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Year : 2020  |  Volume : 10  |  Issue : 3  |  Page : 30-35

Pattern of Mammography Utilization by Women Attending Asokoro District Hospital, Abuja, Nigeria

1 Department of Radiology, Asokoro District Hospital, Abuja, Nigeria
2 Department of Surgery, Asokoro District Hospital, Abuja, Nigeria; Department of Surgery, Nile University of Nigeria, Abuja, Nigeria
3 Federal Capital Territory Primary Health Care Board, Abuja, Nigeria
4 Department of Radiology, University College Hospital, Ibadan, Nigeria
5 Department of Medicine, Asokoro District Hospital, Abuja, Nigeria; Department of Medicine, Nile University of Nigeria, Abuja, Nigeria

Correspondence Address:
Dr. Oku S Bassey
Bassey, Department of Radiology, Asokoro District Hospital, Abuja
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Source of Support: None, Conflict of Interest: None

DOI: 10.4103/jwas.jwas_2_22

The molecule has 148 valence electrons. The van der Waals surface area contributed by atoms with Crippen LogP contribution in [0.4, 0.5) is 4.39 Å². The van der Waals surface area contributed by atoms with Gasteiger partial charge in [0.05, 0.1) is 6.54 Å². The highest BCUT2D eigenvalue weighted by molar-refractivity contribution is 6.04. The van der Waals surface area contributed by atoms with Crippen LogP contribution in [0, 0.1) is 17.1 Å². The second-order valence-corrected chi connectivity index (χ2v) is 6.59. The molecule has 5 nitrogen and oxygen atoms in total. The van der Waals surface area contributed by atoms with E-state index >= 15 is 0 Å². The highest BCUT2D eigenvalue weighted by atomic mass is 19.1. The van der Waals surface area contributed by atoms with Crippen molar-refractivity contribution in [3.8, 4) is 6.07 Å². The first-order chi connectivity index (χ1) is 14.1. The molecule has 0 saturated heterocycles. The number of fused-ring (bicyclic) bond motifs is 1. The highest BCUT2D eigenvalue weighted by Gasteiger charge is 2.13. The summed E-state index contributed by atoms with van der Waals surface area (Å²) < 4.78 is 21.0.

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Introduction: Mammography is a major tool for the screening and diagnosis of breast cancer globally. Poor funding and lack of good public health education for mammography in resource-limited countries limit access to mammographic services. In these settings, patients bear the cost of breast cancer screening from out-of-pocket expenses. The aim of this study was to interrogate the pattern of utilization of mammography by women of childbearing age, who attended Asokoro District Hospital (ADH) for Healthcare, with the view to increase uptake. Materials and Methods: This was a 4-year retrospective, cross-sectional study of 534 women who attended ADH from July 2015 to June 2019 for screening or diagnostic mammography. Data were extracted from completed questionnaire by women who had mammography during the period under review. The data were entered into Statistical Package for the Social Sciences version 27 by IBM for analysis. Results: The mean age of the women was 47.8 years ± 7.7 with a range of 30–82 years. Most of the women, 525 (94.9%), were referred for mammography by health workers; only nine (5.1%) had mammography on self-referral. In all, 71% of the women paid for their mammography from their pockets, whereas 28.1% made payments through the National Health Insurance Scheme (NHIS). A total of 100% of women who reported for mammography on self-referral paid for the services from their pockets. The association between the funding options and mode of referral was statistically significant, P = 0.049. Conclusion: This study showed that referral for mammography by health workers was responsible for not only most of the mammograms conducted but also all the women who utilized NHIS to pay for this service. Resources should therefore be directed towards creating awareness among health workers, especially with the present level of NHIS coverage in the population, in order to increase the uptake of screening mammography in the population.

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